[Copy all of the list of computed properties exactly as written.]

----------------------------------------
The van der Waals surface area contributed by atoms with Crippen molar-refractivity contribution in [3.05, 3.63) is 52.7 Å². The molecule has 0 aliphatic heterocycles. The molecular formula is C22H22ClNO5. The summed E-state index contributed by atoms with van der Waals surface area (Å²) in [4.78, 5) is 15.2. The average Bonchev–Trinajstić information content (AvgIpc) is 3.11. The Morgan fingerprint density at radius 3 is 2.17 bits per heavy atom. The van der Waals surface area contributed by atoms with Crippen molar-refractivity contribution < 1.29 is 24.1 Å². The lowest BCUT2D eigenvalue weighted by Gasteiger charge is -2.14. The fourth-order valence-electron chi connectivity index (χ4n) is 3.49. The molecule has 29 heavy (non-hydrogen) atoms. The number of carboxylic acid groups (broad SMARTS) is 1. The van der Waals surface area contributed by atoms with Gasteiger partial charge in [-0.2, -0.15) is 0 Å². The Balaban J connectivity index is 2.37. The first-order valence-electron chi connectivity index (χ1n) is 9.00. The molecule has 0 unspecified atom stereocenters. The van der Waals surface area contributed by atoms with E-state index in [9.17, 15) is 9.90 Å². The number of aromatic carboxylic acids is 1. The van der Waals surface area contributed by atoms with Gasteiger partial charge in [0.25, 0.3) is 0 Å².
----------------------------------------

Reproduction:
The van der Waals surface area contributed by atoms with Crippen molar-refractivity contribution in [3.05, 3.63) is 52.7 Å². The molecule has 0 aliphatic heterocycles. The molecular formula is C22H22ClNO5. The summed E-state index contributed by atoms with van der Waals surface area (Å²) in [4.78, 5) is 15.2. The average Bonchev–Trinajstić information content (AvgIpc) is 3.11. The Morgan fingerprint density at radius 3 is 2.17 bits per heavy atom. The van der Waals surface area contributed by atoms with Crippen molar-refractivity contribution < 1.29 is 24.1 Å². The lowest BCUT2D eigenvalue weighted by Gasteiger charge is -2.14. The fourth-order valence-electron chi connectivity index (χ4n) is 3.49. The molecule has 29 heavy (non-hydrogen) atoms. The number of carboxylic acid groups (broad SMARTS) is 1. The van der Waals surface area contributed by atoms with Gasteiger partial charge in [-0.2, -0.15) is 0 Å². The Balaban J connectivity index is 2.37. The first-order valence-electron chi connectivity index (χ1n) is 9.00. The molecule has 0 unspecified atom stereocenters. The van der Waals surface area contributed by atoms with E-state index in [9.17, 15) is 9.90 Å². The number of aromatic carboxylic acids is 1. The van der Waals surface area contributed by atoms with Gasteiger partial charge in [0.25, 0.3) is 0 Å².